(Im)migrant Well-Being: A Nexus for Research & Policy

Theme

Immigration is not just a legal process, nor is it a finite aspect of an (im)migrant’s life that ends upon arrival in a new place or country. It shapes the daily lives of (im)migrants, their families, and the communities in which they settle. And yet, despite this profound impact, policy discussions on immigration too often focus solely on its large-scale economic impacts, sometimes overlooking the central questions about the lived experiences of (im)migrants, such as how they navigate physical space, how they understand themselves and their place in their communities, or how they access basic needs. Especially in a renewed wave of heightened surveillance, policing, detention, and xenophobic political attacks on (im)migrants and their families, empirical work that promotes the humanity of (im)migrants and the realities of their lived experiences is crucial for developing impactful social policies and interventions. Still, while academic research exists on the lives and needs of (im)migrants, there can be a disconnect among scholars from different disciplines, as well as between the academy and the policy-making world.
 
The Conference on Im/Migrant Well-Being seeks to bridge these gaps by bringing together scholars from diverse backgrounds—both disciplinary and biographical—and community partners in one place to critically realize the potential of engaged scholarship through a focus on (im)migrant well-being. Organizations like the CDC, NIH, and UN emphasize well-being — including social, emotional, relational, economic, psychological, and physical well-being — as critical for both creating public policies and analyzing their impact. (Im)migrant well-being thus serves as a nexus for research from the humanities, applied sciences, and social sciences, as well as the work of community organizations, to ensure this global mission explicitly addresses the needs of peoples excluded in contemporary empirical and policy-making approaches. This conference aims to attract a broad and interdisciplinary audience of scholars on immigration, minoritized groups and identities, intersectionality, public policy and public administration, public health and health sciences, media studies, political sociology, and social movements, among others.
 
Given the relevance of this topic for policy, the overall goal of this conference is not only to provide a venue for scholarship on im/migrants and their well-being, but also to provide attendees with the tools to translate that work for greater impact outside the academy. Conference participants will contribute to constructing more interdisciplinary frameworks for studying the lived experiences of (im)migrants, while also learning from experts and participating in workshops on how to communicate their work for diverse audiences. As the conference seeks to bring together diverse perspectives, potential research topics related to (im)migrant well-being at the individual, familial, or community-level and how they relate to practices, programs, or policies could include but are not limited to the following intersecting areas:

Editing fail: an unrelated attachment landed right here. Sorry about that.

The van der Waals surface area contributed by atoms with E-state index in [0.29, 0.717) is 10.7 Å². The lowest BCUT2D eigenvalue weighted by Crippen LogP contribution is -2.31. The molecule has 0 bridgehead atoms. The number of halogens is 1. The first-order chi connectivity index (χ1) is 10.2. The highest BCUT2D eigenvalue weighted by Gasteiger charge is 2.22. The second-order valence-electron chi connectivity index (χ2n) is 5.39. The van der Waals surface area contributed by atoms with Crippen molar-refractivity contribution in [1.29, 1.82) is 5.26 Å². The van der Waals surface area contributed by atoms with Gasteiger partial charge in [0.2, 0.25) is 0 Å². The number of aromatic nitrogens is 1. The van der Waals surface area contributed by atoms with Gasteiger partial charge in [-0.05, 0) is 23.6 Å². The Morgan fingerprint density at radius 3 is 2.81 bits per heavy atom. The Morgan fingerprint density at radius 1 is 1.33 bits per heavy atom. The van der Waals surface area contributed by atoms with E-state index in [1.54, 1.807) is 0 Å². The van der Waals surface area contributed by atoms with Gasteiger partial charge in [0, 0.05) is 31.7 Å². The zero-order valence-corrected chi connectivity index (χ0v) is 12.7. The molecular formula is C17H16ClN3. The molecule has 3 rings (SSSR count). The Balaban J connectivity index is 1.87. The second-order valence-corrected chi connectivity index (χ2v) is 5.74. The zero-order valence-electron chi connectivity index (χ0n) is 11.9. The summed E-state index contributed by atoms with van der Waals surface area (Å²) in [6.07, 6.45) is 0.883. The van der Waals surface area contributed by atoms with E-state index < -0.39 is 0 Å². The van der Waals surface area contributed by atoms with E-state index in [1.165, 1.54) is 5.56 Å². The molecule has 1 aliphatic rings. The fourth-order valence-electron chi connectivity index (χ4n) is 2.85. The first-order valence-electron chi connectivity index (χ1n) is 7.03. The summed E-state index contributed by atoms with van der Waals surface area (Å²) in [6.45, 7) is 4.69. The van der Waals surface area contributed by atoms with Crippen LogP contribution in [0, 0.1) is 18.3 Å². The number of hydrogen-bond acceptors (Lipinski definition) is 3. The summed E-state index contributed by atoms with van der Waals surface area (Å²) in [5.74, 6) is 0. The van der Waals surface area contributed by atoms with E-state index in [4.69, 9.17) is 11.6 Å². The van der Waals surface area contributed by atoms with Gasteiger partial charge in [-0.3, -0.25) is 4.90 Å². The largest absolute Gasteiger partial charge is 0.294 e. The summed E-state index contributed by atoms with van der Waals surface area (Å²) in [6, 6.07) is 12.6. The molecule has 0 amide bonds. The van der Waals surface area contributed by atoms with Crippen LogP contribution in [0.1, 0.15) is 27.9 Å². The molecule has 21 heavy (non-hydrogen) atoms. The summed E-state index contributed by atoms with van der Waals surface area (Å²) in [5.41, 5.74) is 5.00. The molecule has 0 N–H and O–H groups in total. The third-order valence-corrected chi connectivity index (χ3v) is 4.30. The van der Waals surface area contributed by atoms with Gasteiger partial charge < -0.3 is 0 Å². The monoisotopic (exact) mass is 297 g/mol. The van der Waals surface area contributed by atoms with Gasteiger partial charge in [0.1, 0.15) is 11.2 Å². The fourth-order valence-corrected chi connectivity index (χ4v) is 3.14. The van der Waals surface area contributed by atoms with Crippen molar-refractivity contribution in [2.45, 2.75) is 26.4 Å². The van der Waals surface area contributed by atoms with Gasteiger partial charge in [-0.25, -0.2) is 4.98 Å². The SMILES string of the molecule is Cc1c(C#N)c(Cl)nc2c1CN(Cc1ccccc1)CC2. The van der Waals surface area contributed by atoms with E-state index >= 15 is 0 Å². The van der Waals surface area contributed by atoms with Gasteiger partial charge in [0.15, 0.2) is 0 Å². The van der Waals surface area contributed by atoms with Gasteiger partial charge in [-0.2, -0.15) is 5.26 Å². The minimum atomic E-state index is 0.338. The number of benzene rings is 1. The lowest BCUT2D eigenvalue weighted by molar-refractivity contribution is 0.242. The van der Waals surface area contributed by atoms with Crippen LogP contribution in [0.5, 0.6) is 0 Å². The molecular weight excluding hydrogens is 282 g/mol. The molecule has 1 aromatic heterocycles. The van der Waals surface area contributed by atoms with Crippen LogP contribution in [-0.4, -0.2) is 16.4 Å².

• Social well-being, such as studies of social activities, work, or access to social resources
  • Relational well-being, such as studies of families, friendships, or support networks
  • Emotional well-being, such as studies of life dis/satisfaction, emotions, or resilience
  • Psychological well-being, including studies of identity, safety, mental health, or uncertainty
  • Physical well-being, such as studies of stress, dietary and activity habits, or access to medical interventions
  • Economic well-being that centers (im)migrants themselves and/or their families, such as access to legal representation, health, food, and housing
  • The intersections of some or all of these forms of well-being as they relate to state violence, such as im/migrant detainment, forced expulsion, and raids

Additionally, the Cisneros Hispanic Leadership Institute at The George Washington University has committed resources to sponsor a panel specifically on the well-being of Latinx & Caribbean (im)migrants in the United States. Submissions under this theme may follow the research areas suggested above but should explicitly focus on or address the lived experiences and needs of Latinx & Caribbean (im)migrants.